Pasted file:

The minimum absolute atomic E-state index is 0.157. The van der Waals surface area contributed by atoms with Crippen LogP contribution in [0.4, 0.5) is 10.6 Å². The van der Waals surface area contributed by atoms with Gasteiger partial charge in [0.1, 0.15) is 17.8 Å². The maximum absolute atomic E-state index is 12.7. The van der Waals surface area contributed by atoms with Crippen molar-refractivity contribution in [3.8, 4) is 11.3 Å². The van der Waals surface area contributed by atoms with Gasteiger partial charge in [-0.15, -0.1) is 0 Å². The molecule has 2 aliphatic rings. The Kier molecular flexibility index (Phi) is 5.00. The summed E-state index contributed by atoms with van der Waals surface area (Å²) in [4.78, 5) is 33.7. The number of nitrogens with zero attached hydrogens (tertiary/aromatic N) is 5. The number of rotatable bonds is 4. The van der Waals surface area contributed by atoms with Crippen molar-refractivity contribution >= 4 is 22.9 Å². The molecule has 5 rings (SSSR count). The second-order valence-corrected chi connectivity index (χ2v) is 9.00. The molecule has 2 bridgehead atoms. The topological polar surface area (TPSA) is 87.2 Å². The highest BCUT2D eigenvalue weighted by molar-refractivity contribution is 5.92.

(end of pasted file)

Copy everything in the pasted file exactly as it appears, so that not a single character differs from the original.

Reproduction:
The minimum absolute atomic E-state index is 0.157. The van der Waals surface area contributed by atoms with Crippen LogP contribution in [0.4, 0.5) is 10.6 Å². The van der Waals surface area contributed by atoms with Gasteiger partial charge in [0.1, 0.15) is 17.8 Å². The maximum absolute atomic E-state index is 12.7. The van der Waals surface area contributed by atoms with Crippen molar-refractivity contribution in [3.8, 4) is 11.3 Å². The van der Waals surface area contributed by atoms with Gasteiger partial charge in [-0.15, -0.1) is 0 Å². The molecule has 2 aliphatic rings. The Kier molecular flexibility index (Phi) is 5.00. The summed E-state index contributed by atoms with van der Waals surface area (Å²) in [4.78, 5) is 33.7. The number of nitrogens with zero attached hydrogens (tertiary/aromatic N) is 5. The number of rotatable bonds is 4. The van der Waals surface area contributed by atoms with Crippen molar-refractivity contribution >= 4 is 22.9 Å². The molecule has 5 rings (SSSR count). The second-order valence-corrected chi connectivity index (χ2v) is 9.00. The molecule has 2 bridgehead atoms. The topological polar surface area (TPSA) is 87.2 Å². The highest BCUT2D eigenvalue weighted by molar-refractivity contribution is 5.92.